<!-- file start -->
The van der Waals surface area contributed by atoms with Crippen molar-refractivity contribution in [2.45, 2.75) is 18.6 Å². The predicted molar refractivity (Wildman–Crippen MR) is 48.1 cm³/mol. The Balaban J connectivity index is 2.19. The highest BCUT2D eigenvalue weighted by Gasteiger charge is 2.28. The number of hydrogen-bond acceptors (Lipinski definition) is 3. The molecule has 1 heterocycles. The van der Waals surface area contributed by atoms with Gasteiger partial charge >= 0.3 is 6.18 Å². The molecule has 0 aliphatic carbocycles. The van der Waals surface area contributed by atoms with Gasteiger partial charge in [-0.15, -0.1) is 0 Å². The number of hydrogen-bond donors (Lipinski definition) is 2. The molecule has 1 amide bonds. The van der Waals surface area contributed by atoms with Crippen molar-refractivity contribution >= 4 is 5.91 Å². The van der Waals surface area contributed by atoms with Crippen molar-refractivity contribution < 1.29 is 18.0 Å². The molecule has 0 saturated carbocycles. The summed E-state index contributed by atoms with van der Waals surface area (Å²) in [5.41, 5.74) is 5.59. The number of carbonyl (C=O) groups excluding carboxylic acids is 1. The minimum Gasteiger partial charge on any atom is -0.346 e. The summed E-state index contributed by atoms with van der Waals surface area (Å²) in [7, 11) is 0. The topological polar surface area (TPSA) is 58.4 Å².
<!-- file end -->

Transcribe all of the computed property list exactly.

The van der Waals surface area contributed by atoms with Crippen molar-refractivity contribution in [2.45, 2.75) is 18.6 Å². The predicted molar refractivity (Wildman–Crippen MR) is 48.1 cm³/mol. The Balaban J connectivity index is 2.19. The highest BCUT2D eigenvalue weighted by Gasteiger charge is 2.28. The number of hydrogen-bond acceptors (Lipinski definition) is 3. The molecule has 1 heterocycles. The van der Waals surface area contributed by atoms with Gasteiger partial charge >= 0.3 is 6.18 Å². The molecule has 0 aliphatic carbocycles. The van der Waals surface area contributed by atoms with Gasteiger partial charge in [-0.15, -0.1) is 0 Å². The number of hydrogen-bond donors (Lipinski definition) is 2. The molecule has 1 amide bonds. The van der Waals surface area contributed by atoms with Crippen molar-refractivity contribution >= 4 is 5.91 Å². The van der Waals surface area contributed by atoms with Crippen molar-refractivity contribution < 1.29 is 18.0 Å². The molecule has 0 saturated carbocycles. The summed E-state index contributed by atoms with van der Waals surface area (Å²) in [5.41, 5.74) is 5.59. The number of carbonyl (C=O) groups excluding carboxylic acids is 1. The minimum Gasteiger partial charge on any atom is -0.346 e. The summed E-state index contributed by atoms with van der Waals surface area (Å²) in [7, 11) is 0. The topological polar surface area (TPSA) is 58.4 Å².